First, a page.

For a visitor to Scotland, it can be difficult to understand the local passion for a neon orange soda that locals call "the brew." The drink is Irn Bru, (pronounced "iron brew").
You can find it from McDonald's to corner stores and pubs across Scotland. It is such a powerful force that it may even outsell Coca-Cola here — making it one of the few places on the globe where Coke isn't the leading brand.
"This stuff runs in my blood," says Chris Young, as he walks through downtown Glasgow carrying a bottle.
Perhaps he's not a fair sample, though, since he is actually drinking the stuff. The woman with him, Gayle Fergus, has no such bottle. So is she as devoted a fan?
"Probably more," she says.
This seems impossible, given that her buddy claims the soda courses through his veins. But she insists.
"I've got the pens, I've got the merchandise as well." Fergus even speaks longingly of Irn Bru kilts, in bright orange and blue.
These people are not outliers. Even the first person we stop at random on a Glasgow street professes a seemingly unnatural passion for the brew.
"For my wedding toast, I had Irn Bru in champagne glasses instead of champagne," says Laura Calgie.
For the sake of journalistic integrity, it's important to confirm that she has no family connection to the company. She insists she does not, then pauses.
"I was brought up about 10 minutes away from the factory, so maybe they put something in the water," she says.
As Scots prepare to vote on independence next month, the fizzy fervor for this fluorescent fluid may offer some insights into Scottish nationalistic tendencies. When asked why they're so crazy for this Scottish soda, people most often reply, "Because it's Scottish."
"We're proud of what we have. That's why it outsells Coca-Cola," says Fergus. "Because we're so proud of our own products."
At a nearby old-fashioned candy store, shop worker Agnes Plunkett has shelves of Irn Bru flavored sweets, from sticky taffy to translucent lollipops. Though since these are not officially licensed products, they're spelled "Iron Brew."
"This is the chews. This is Iron Brew humbugs. Orange flavored as well, orange colored," she says, walking down the shelf of candies. Every thing Iron Brew flavored is a great seller, she says. "Very popular."
Plunkett lets a visitor sample one of the hard candies. They start out sweet, followed a burst of acidity. And of course, they are bright orange.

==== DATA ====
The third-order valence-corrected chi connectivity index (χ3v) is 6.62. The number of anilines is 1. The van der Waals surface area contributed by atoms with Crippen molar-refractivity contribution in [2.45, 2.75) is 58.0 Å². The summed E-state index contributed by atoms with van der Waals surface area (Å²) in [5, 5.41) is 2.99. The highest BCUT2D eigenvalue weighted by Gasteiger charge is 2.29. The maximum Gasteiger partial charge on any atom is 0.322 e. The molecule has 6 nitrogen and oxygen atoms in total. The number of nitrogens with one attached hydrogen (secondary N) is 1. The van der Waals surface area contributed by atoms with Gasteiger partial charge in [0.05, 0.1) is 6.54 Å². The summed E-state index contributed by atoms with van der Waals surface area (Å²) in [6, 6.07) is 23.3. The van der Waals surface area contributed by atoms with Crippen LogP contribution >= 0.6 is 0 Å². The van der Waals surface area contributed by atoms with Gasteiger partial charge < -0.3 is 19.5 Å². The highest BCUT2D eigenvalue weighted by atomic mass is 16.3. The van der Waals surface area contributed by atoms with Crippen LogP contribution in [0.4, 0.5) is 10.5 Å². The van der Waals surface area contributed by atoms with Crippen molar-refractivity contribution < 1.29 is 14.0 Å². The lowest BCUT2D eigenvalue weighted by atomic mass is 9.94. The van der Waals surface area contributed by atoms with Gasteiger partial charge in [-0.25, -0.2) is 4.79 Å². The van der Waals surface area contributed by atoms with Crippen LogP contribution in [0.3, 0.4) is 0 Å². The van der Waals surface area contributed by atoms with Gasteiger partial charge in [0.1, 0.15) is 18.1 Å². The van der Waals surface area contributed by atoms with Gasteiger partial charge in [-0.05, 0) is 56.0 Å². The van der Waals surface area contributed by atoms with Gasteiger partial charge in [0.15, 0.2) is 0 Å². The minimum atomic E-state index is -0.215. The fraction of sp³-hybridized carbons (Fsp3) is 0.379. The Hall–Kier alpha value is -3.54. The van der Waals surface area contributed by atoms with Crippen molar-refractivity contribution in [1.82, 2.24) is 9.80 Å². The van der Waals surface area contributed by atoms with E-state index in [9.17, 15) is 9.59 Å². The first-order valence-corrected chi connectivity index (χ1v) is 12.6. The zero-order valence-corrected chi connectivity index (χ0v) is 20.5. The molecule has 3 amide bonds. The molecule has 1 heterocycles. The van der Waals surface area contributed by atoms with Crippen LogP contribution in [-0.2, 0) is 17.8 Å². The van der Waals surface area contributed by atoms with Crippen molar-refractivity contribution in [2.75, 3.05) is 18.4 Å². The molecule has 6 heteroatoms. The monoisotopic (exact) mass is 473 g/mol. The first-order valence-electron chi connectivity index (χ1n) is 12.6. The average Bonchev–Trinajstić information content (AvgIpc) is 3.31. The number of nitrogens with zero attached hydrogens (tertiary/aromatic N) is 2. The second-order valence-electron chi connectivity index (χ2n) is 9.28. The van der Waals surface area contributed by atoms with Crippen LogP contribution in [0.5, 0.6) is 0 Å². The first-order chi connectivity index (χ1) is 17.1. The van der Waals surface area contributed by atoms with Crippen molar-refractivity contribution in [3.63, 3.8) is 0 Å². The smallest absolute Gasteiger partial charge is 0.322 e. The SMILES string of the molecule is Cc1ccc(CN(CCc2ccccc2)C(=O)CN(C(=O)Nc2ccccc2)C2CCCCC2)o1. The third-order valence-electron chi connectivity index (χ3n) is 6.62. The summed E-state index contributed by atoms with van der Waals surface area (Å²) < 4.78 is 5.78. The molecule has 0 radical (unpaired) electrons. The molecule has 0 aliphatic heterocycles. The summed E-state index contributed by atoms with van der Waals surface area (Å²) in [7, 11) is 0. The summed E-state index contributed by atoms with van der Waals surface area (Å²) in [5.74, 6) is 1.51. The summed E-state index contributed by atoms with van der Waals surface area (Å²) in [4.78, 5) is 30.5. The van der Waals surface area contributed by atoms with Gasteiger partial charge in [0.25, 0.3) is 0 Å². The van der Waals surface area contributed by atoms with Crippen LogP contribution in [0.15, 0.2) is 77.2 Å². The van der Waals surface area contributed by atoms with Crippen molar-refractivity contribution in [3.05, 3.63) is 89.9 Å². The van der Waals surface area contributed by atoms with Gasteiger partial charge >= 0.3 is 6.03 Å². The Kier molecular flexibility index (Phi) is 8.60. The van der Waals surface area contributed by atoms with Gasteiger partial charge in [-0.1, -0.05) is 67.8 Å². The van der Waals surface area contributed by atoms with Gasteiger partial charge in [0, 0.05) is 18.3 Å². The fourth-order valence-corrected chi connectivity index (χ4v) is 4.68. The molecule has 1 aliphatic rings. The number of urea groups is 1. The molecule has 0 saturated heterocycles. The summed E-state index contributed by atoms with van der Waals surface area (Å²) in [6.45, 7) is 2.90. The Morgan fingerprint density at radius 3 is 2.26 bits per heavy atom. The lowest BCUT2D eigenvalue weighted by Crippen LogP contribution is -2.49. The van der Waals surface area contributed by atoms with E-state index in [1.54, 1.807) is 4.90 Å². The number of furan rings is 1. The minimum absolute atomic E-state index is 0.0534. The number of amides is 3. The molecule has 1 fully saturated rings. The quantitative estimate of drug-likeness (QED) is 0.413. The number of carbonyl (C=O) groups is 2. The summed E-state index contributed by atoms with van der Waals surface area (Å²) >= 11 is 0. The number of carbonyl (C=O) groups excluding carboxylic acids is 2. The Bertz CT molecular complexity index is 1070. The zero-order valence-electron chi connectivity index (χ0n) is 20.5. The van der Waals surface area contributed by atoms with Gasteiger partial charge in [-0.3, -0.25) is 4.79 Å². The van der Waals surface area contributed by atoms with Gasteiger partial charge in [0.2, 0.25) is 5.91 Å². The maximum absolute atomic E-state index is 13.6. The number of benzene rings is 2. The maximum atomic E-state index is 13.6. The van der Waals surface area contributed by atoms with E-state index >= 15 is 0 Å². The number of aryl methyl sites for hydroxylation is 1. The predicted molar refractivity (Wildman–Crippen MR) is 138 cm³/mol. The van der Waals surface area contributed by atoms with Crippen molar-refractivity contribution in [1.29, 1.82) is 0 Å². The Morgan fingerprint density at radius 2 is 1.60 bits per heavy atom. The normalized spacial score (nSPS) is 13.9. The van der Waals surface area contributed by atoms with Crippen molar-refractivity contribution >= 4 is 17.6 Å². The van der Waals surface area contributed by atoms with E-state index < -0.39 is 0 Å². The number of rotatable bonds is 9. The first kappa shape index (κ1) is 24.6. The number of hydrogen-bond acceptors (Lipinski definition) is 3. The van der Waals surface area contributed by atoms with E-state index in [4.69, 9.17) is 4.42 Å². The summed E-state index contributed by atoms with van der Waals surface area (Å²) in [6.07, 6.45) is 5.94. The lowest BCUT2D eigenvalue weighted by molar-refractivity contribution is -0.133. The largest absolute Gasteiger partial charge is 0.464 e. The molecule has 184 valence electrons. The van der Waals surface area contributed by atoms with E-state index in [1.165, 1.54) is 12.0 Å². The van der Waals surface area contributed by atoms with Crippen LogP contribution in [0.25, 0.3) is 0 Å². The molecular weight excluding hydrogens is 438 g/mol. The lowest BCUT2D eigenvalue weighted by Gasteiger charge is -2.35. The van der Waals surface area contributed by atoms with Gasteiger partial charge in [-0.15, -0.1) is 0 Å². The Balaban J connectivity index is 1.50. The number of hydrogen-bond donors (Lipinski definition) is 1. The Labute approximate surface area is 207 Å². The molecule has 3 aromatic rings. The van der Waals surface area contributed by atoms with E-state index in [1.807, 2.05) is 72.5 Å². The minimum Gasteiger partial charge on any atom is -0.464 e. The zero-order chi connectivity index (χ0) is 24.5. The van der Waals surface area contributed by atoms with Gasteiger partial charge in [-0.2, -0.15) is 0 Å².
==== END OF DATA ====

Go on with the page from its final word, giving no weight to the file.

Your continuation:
Much of the world treats Scottish icons as kitch. Kilts. Haggis. Bagpipes. But for Scots, these are potent symbols of national pride. One of Irn Bru's advertising slogans is "Made in Scotland, from girders." Girders, as in, the steel beams that hold up buildings.
"People call Irn Bru Scotland's other national drink, after whisky," says Sara Grady of the market research firm Datamonitor Consumer. "Whereas I think Coke prides itself on being a brand that's the same all over the world, Irn Bru appeals to people becaue it's so Scottish."
Grady explains that she's English, "And so everything I see of English culture, we're kind of shy about it. Whereas they're just loud and proud."
"In some ways, I guess you could say that while Coca-Cola embodies the American dream, Irn Bru could be the Scottish version of that," she says.
At the Irn Bru factory just outside of Glasgow, visitors must wear protective earphones. The rattling sound is constant as 96,000 cans an hour fly down the line.
"We'll sell about the equivalent of 17 cans a second, which is a huge volume to keep up with," says brand manager Martin Steele, who's serving as our tour guide.
When the tour is done, I tell Steele that I have a confession.
I still have not actually tasted Irn Bru soda.
"Shall we do that? Shall I get you a can and you can try it?" he says. "Give me two seconds. I'll nip into the factory and get you a can."
He brings back an ice cold bottle, straight off the factory floor. The contents are the color of a sunset in a hazy sky.
I take a sip. And it tastes like ... soda. Sweet. Fizzy. A bit bubble-gummy.
To me, it seems like nothing special. Then again, I'm not Scottish.
The world is full of people talking about how right they are. Today on the show, we try something different: we talk to smart, thoughtful people about times they got things really, really wrong.
Lifetime's new show Girlfriend Intervention is not subtle about its message. Its premise is four black women giving a makeover to a white woman on the theory that, as they put it, "Trapped inside of every white girl is a strong black woman ready to bust out."
They don't even have to say "weak white girl" or "lame white girl" or "ugly white girl" or "unfashionable white girl" or "boring white girl," because all those things are, before long, implied.
The four makeover makers are Tracy Balan on beauty, Nikki Chu on "home and sanctuary," Tiffiny Dixon on fashion, and many-many-many-time reality star Tanisha Thomas (most notably of Oxygen's Bad Girls Club) as your — this is real — "soul coach." Thomas lays out her philosophy early in the first episode, saying that black women are taught that no matter what else is going on in your life, "as long as you look fabulous, that's all that matters." On the other hand, she says, "with Caucasian women, you get married, you marry the man of your dreams, you have his children, and now it's time to stop taking care of you? Girl, I missed that memo."
Are you a black woman? You might find this offensive. Are you a white woman? You might find this offensive. Are you neither? You might be thinking at this point that you're lucky to be left out of the entire thing. (Be aware, though, that no one is safe. Near the end of the first episode, Thomas exaggeratedly compliments the hotness of the made-over white woman by yelling, "Muy caliente, salsa picante mucho!")
Like so much of makeover television, this is shaming dressed up as encouragement (they actually call the segment where the makeover candidate shows them how she currently dresses the "catwalk of shame"). It's conformity dressed up as individuality, and it's submission to the expectations of others dressed up as self-confidence.
Only now, with obnoxious racial politics slathered all over the entire thing!